Desperate Newman needs Westfield Mk IV to save his skin

Will ‘something turn up’ for council leader Tony Newman?

Unibail-Rodamco-Westfield, the France-based international shopping mall owners, have given council leader Tony Newman “a very positive letter” about the company’s commitment to Croydon – despite having left the town centre in a state of development blight for almost a decade.

Newman, faced with the borough’s mountain of debt and a coronavirus cashflow crisis, is under pressure to deliver something – anything – to show for Labour’s six years in control of Croydon Town Hall, and to save his own political skin.

It was Dickens’ creation, Mr Micawber, who despite being on his uppers continued to harbour the delusion that “something will turn up”. Increasingly, Newman is turning into Croydon’s own version of Micawber.

Last night, at a virtual meeting of the council’s scrutiny committee, Newman spoke of Westfield’s “commitment” to the borough – even though the company dropped Croydon from its list of pipeline developments earlier this year.

It was 2012 when Westfield was partnered with Hammerson, the owners of the Centrale centre, to redevelop the whole of central Croydon in a deal brokered by the Whitgift Foundation, the major landowners, helped by the then Tory MP Gavin Barwell together with his party colleague, Boris Johnson, when he was Mayor of London. Then, a fully functioning shopping mall was promised in Croydon by 2017.

With the borough having been stood up, repeatedly, over the course of eight years, it appears that Newman is being suckered in by the developers once again.

In an email sent to Labour councillors this afternoon, seen by Inside Croydon, Newman says that he had received “a very positive letter in response to my one to them last week, received from Paris yesterday, re stating [sic] Westfields [sic] position to work with us in developing a new Town Centre.

“Although clearly we will rapidly need much greater detail of their proposed timetable in the new world we find ourselves in.”

So, basically, the property developers have told Newman nothing. Again.

Given the pandemic, there is huge uncertainty whether the “new normal” will have a place for high street retail in the form that was previously understood. Indeed, some major stores, such as Debenhams in Centrale, which closed for the lockdown will now never reopen.

Only today British Land, a major owner of shopping centres and offices, wrote down the value of its own retail portfolio by more than a quarter due to the impact of coronavirus on its business.

Westfield has had two different planning permissions granted for their £1.4billion scheme, and at least one further iteration of the project since, although in February 2018 they opted to postpone indefinitely all demolition work. Any Westfield MkIV that might be brought to Croydon after the pandemic is likely to feature far less retail space and much more housing.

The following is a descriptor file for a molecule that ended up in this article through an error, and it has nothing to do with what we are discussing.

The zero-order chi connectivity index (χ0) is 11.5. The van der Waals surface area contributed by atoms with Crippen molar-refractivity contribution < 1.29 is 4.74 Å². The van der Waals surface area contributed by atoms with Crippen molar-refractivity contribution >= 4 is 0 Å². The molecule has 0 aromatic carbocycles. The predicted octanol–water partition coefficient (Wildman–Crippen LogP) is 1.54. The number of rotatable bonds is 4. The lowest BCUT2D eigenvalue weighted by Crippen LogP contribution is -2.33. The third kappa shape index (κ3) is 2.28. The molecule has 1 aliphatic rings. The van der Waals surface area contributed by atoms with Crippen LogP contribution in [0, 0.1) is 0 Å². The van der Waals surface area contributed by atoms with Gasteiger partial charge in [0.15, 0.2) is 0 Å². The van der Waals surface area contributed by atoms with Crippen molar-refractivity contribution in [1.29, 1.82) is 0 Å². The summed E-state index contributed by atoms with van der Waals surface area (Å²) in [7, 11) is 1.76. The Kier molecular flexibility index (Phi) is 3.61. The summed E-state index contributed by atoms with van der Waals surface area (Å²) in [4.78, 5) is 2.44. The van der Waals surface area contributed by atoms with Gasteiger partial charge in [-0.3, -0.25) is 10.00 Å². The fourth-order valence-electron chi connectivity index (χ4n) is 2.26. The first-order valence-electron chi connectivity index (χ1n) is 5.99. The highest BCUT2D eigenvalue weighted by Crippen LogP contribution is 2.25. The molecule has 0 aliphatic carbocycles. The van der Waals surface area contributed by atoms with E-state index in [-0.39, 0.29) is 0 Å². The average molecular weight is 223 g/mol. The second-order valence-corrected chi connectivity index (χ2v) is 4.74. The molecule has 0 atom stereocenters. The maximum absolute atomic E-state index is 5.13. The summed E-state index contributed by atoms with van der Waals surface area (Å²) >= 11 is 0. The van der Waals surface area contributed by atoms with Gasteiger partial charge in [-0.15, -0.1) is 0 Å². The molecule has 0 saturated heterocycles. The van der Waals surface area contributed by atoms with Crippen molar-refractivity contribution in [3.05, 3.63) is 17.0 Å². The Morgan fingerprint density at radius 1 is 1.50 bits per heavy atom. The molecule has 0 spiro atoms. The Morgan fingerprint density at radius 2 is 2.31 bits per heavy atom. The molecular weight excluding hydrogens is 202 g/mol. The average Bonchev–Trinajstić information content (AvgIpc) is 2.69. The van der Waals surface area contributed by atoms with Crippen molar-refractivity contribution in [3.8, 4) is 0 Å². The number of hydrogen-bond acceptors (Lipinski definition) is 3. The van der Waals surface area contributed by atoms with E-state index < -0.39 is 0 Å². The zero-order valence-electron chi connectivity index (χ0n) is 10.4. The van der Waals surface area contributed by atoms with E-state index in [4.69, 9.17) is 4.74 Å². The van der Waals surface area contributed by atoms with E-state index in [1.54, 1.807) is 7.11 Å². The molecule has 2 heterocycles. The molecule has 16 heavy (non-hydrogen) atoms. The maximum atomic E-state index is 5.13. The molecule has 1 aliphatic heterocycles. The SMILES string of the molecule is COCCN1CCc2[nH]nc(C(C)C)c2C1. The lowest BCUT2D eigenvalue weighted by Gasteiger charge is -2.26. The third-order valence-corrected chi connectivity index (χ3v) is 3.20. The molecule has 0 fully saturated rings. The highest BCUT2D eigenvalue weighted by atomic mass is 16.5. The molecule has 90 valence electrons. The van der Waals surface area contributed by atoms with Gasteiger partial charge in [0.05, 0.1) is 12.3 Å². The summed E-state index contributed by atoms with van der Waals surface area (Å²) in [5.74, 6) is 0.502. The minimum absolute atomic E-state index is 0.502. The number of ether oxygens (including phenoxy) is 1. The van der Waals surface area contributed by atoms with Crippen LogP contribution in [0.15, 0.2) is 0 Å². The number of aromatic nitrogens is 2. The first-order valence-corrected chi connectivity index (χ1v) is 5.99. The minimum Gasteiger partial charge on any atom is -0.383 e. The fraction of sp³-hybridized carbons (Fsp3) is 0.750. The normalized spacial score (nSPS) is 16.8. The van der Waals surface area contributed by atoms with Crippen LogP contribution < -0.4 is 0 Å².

That Newman appears, once again, to be pinning the hopes of the borough on the whims of profit-hungry developers may be regarded as the witterings of someone who is desperately clutching at straws to save his administration.

Newman was due to have a meeting with the council chief executive, Jo “We’re Not Stupid” Negrini, earlier today to discuss the financial rescue plan being put in place to avoid the council going bust. With the borough saddled with £1.5billion worth of debt and having run down its reserves, Newman and his Labour council need a bail-out from the Conservative central government.

In his frequently incoherent email, Newman claims that the reputation of Croydon Council has been “enhanced” during the coronavirus emergency. “So many people who have never had dealings with [London Borough of Croydon] before are now doing so, and overwhelming [sic] reporting positive experiences.”

Newman wrote to the captive audience of his colleagues, “These are challenging and sometimes heartbreaking days, but they are also ultimately the most important of times in our recent history to be the elected representatives, of our local communities.”

As one of those attending tonight’s meeting remarked: “At some point, the Labour group needs to ask the question of how much longer we allow Tony to continue as leader – we can’t just carry on waiting for something to turn up.”

About insidecroydon

News, views and analysis about the people of Croydon, their lives and political times in the diverse and most-populated borough in London. Based in Croydon and edited by Steven Downes. To contact us, please email
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10 Responses to Desperate Newman needs Westfield Mk IV to save his skin

  1. But Tony has no need to worry. Don’t forget “We’re not stupid” has got a Plan B. Shame she refuses to share it with anyone.

  2. sebastian tillinger says:

    I just hope we get a new elected Mayor in place before Newman signs anything.

    Newman waiving a copy of an email exchange Neville Chamberlain-style is meaningless.